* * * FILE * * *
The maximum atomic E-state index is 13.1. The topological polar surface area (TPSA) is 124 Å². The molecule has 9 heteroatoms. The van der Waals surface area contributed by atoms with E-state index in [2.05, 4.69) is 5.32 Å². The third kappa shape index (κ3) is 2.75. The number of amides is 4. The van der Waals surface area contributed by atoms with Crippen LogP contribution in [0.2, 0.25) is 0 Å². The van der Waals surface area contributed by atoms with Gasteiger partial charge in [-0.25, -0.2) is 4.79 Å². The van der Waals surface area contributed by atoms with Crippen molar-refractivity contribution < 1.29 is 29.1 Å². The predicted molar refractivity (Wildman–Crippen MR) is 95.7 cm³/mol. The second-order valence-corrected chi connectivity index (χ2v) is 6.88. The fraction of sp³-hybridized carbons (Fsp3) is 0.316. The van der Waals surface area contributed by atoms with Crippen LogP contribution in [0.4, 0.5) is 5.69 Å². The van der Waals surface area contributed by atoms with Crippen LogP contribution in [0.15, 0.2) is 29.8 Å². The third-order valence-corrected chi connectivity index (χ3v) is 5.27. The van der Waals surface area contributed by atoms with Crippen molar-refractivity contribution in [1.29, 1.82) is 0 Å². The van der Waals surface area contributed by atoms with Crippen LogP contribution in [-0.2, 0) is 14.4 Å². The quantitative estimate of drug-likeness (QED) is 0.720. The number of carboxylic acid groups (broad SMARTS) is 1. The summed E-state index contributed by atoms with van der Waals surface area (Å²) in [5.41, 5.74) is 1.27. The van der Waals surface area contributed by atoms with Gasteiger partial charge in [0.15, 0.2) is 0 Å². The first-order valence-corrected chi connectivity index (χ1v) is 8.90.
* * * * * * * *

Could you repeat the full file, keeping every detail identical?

The maximum atomic E-state index is 13.1. The topological polar surface area (TPSA) is 124 Å². The molecule has 9 heteroatoms. The van der Waals surface area contributed by atoms with E-state index in [2.05, 4.69) is 5.32 Å². The third kappa shape index (κ3) is 2.75. The number of amides is 4. The van der Waals surface area contributed by atoms with Crippen LogP contribution in [0.2, 0.25) is 0 Å². The van der Waals surface area contributed by atoms with Gasteiger partial charge in [-0.25, -0.2) is 4.79 Å². The van der Waals surface area contributed by atoms with Crippen molar-refractivity contribution < 1.29 is 29.1 Å². The predicted molar refractivity (Wildman–Crippen MR) is 95.7 cm³/mol. The second-order valence-corrected chi connectivity index (χ2v) is 6.88. The fraction of sp³-hybridized carbons (Fsp3) is 0.316. The van der Waals surface area contributed by atoms with Crippen LogP contribution in [0.4, 0.5) is 5.69 Å². The van der Waals surface area contributed by atoms with Crippen LogP contribution in [0.15, 0.2) is 29.8 Å². The third-order valence-corrected chi connectivity index (χ3v) is 5.27. The van der Waals surface area contributed by atoms with Crippen molar-refractivity contribution in [1.29, 1.82) is 0 Å². The van der Waals surface area contributed by atoms with Crippen LogP contribution in [-0.2, 0) is 14.4 Å². The quantitative estimate of drug-likeness (QED) is 0.720. The number of carboxylic acid groups (broad SMARTS) is 1. The summed E-state index contributed by atoms with van der Waals surface area (Å²) in [5.41, 5.74) is 1.27. The van der Waals surface area contributed by atoms with Gasteiger partial charge in [0.15, 0.2) is 0 Å². The first-order valence-corrected chi connectivity index (χ1v) is 8.90.